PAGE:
• Sion12

            I am not saying there is no non gaming application, i am saying like Vive, Rift, or most VR headset(outside WMR) etc all use enterprise as excuse for high price, when it core audience is gamer

          • Sven Viking

            How many gamers do you know with $6,000 VR headsets? That sounds like a small audience to me.

          • Abion47

            The core audience is gamers for specific headsets like Vive, Rift S, and Index. It is NOT the core audience for VR as a whole. That’s like saying the core audience for all four-wheeled vehicles are people who want to drive around sand dunes in ATVs. Do not confuse the demographics of an entire industry with that of specific products.

      • Rogue Transfer

        Worth noting that the Rift S has a measured horizontal FOV of only ~86°(according to multiple people): and people seem to be accepting the lower FOV.

        It’s one of the lowest FOV currently, compared to the old Vive with 8mm facepad at ~110° horizontally and the Rift CV1 at ~94°:

        • Gonzax

          Maybe it’s because I’m accustomed to the Index’s FOV but anything smaller than the CV1’s is totally unacceptable for me. I understand this is meant for enterprise but if it was a consumer product I’d never buy it. There is nothing more immersive than a very wide FOV.

        • netshaman

          I disagree, on my own i had measured a FOV of 94 degrees, H better than my CV1 , and 90 V ( 87 on CV1).
          I use an app specialy developped for this.

  • JesuSaveSouls

    Wow tethered and base stations for only six grand.

  • Justadude

    83° Gov? What is this the 90s, no thanks, I wouldn’t even pay 100% fov anything under a 100° fov in 2019.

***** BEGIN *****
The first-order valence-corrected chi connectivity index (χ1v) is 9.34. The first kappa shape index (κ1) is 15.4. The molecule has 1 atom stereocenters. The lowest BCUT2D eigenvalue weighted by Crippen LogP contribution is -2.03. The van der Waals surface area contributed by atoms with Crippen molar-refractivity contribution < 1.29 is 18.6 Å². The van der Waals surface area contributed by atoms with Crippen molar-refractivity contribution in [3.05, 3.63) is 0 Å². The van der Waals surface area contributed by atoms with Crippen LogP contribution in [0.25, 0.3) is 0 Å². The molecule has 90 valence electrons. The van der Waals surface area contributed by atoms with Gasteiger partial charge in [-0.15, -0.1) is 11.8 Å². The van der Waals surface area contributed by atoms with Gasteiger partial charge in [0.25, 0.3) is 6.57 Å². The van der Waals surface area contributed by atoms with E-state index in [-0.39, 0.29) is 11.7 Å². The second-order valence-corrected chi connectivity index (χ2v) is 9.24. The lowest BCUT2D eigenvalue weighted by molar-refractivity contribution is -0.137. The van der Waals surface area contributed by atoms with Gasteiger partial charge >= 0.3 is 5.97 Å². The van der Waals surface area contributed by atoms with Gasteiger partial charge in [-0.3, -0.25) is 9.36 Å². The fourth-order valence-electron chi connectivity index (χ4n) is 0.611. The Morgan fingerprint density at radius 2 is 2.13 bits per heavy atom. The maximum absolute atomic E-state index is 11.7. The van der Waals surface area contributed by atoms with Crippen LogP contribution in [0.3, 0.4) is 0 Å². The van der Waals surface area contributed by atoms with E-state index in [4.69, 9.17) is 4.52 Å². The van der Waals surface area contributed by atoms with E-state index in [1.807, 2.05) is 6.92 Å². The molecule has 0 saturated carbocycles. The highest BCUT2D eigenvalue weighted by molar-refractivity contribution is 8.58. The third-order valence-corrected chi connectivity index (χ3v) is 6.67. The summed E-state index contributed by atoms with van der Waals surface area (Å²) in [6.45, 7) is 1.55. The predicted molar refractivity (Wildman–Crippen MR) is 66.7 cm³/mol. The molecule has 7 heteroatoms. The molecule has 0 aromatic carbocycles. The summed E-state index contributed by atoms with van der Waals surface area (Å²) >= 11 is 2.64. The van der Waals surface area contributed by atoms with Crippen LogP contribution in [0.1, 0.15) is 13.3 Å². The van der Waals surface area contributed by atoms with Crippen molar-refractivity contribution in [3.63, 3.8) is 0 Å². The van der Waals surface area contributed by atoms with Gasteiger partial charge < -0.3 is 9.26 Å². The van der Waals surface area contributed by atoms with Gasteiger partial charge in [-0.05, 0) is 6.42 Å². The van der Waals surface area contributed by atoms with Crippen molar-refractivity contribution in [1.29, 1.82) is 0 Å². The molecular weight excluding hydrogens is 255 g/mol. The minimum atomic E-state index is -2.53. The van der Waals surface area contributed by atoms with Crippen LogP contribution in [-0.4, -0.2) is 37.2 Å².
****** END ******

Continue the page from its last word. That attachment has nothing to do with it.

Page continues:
• Abion47

      Good thing you aren’t the target audience, then.

  • brubble

    5 grand? Plus 800 license? Plus other failure priced required bits and pieces? And a whopping 87° fov?
    Boy oh boy….

    • Peyton Lind

      Got to love the business or “enterprise” gouging. See it everywhere and it’s a joke. Consumer version of something will cost 50 bucks and the enterprise version will be 2 million.

      • brubble

        Military coffee pot? $12000

    • Mei Ling

      It’s the only VR device that offers “retina” resolution at that form factor, with that FOV and at that relatively low (yes low) price. For business customers it’s an inexpensive piece of technology that has potential to significantly improve productivity and lower costs in other areas. In other words it’s a bargain.

      It’s not a product designed for personal home use as I’ve already mentioned here. Average consumers are always shocked and shortsighted when they see news of highly priced enterprise products but this is a VR/AR focused website so everything to do with the technology is reported on here even the ones that you will never end up buying because they’re not aimed at the consumer market.

      • Immersive Computing

        Price is very good considering the expense of manufacturing this device in very small quantities.

      • brubble

        I know I know, cant you just let me bitch?

  • Master E

    Pretty sure this was always targeted towards engineers, science and surgeons etc… they don’t need a big FoV.

    Of course I see this and I think… Skyrim… drool

    But have to remind myself that’s not what it was aimed at.

  • The Bard
  • I love what Varjo is doing, but it’s weird that they are launching a new headset so close to the launch of first one

    • Sven Viking

      If they can provide a better product I’m not sure there’d be much advantage in continuing to sell something inferior to that to new customers? I’m guessing at the low quantities they’re manufacturing there’s less problem altering the process than there would be with a more mass-market headset, and enterprise customers are probably less likely to get annoyed that their recent purchase has been quickly superseded by something better than consumers might be.